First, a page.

Whether you get the 2015 Ford C-Max with a charging plug (as the C-Max Energi) or opt for the Hybrid, what you get is a relatively responsive full hybrid that allows you to creep along at lower speeds in electric-only mode, or otherwise earn many more miles per gallon than most non-hybrid models its size.
The powertrain in the 2015 C-Max altogether delivers 195 horsepower -- which is a significant 54 hp more than that of the Toyota Prius. With its 2.0-liter four-cylinder engine and electric motor system, the C-Max feels noticeably perkier and less stressed than than that of the Prius, even though the C-Max is several hundred pounds heavier. The C-Max will quite easily move along gently at lower speeds in electric-only mode, then start the gasoline engine and blend it seamlessly as you gather speed or increase acceleration. The drivetrain uses a planetary-gear power distribution, like the Prius, and smartly recovers as much energy as it smoothly can when braking or coasting.
In standard C-Max versions, the electric motor can power the car alone, at speeds up to 62 mph (under certain light-load circumstances), or add torque to the engine output, and the other recharges the battery through regenerative braking and on engine overrun. The 1.4-kilowatt-hour lithium-ion battery pack is positioned under the load floor just behind the rear seat.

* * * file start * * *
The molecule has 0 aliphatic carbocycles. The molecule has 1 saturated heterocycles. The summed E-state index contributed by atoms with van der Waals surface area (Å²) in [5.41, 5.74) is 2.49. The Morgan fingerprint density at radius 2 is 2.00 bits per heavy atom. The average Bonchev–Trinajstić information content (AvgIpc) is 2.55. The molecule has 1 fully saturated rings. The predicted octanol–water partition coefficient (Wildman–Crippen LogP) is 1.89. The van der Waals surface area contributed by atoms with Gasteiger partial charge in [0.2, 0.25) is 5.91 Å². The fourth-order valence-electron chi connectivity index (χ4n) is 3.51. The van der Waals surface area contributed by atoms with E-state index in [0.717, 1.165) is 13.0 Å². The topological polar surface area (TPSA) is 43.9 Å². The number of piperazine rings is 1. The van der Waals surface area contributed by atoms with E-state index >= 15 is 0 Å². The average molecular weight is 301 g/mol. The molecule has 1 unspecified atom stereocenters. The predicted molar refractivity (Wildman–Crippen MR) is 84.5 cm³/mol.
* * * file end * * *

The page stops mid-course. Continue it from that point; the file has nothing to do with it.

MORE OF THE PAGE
Ford put a lot of effort into reducing engine noise and harshness, and the extra power here means that the C-Max doesn't struggle as much as a Prius under heavy loads. The engine note sounds less desperate and shrill under full acceleration, giving drivers more confidence in tight or steep situations. For more power, the driver can shift into "L" as well, and the C-Max also incorporates Hill Descent Control to help stay safe down slippery driveways.
Where the standard C-Max and the plug-in C-Max Energi differ is that the Energi (Ford's first-ever plug-in hybrid) offers an official driving range of 19 miles—nearly double the Prius Plug-In's official range of 11 miles, and far more useful for an electric commute, with the benefits of a gasoline vehicle for weekend trips. We've found the Energi to deliver remarkably close to this in real-world driving, so it's perfect for even medium-distance commuters to drive to work, charge there, and then drive back, all on electricity.
A much larger 7.6-kWh battery (versus 1.4-kWh in the standard C-Max hybrid) is the key to the Energi's plug-in performance; although you should note that you'll be sacrificing some cargo space for it.
Especially if you use the Toyota Prius as a benchmark, it's hard to find any significant fault with how the C-Max models drive. We've found steering to be precise and well-weighted; it's not quite good as what you'll find in the Ford Focus, but it's better than what you'll find in other small crossovers. The hefty curb weight of nearly 3,700 in base form and around 3,900 pounds in plug-in Energi form adds up to handling that isn't as light and lean as you might suspect -- although again it's more nimble next to nearly any other vehicle you'd consider a rival.
2015 Ford C-Max
Comfort & Quality
The 2015 Ford C-Max is just a compact car in footprint, yet smart interior design allows enough space for four adults and their cargo.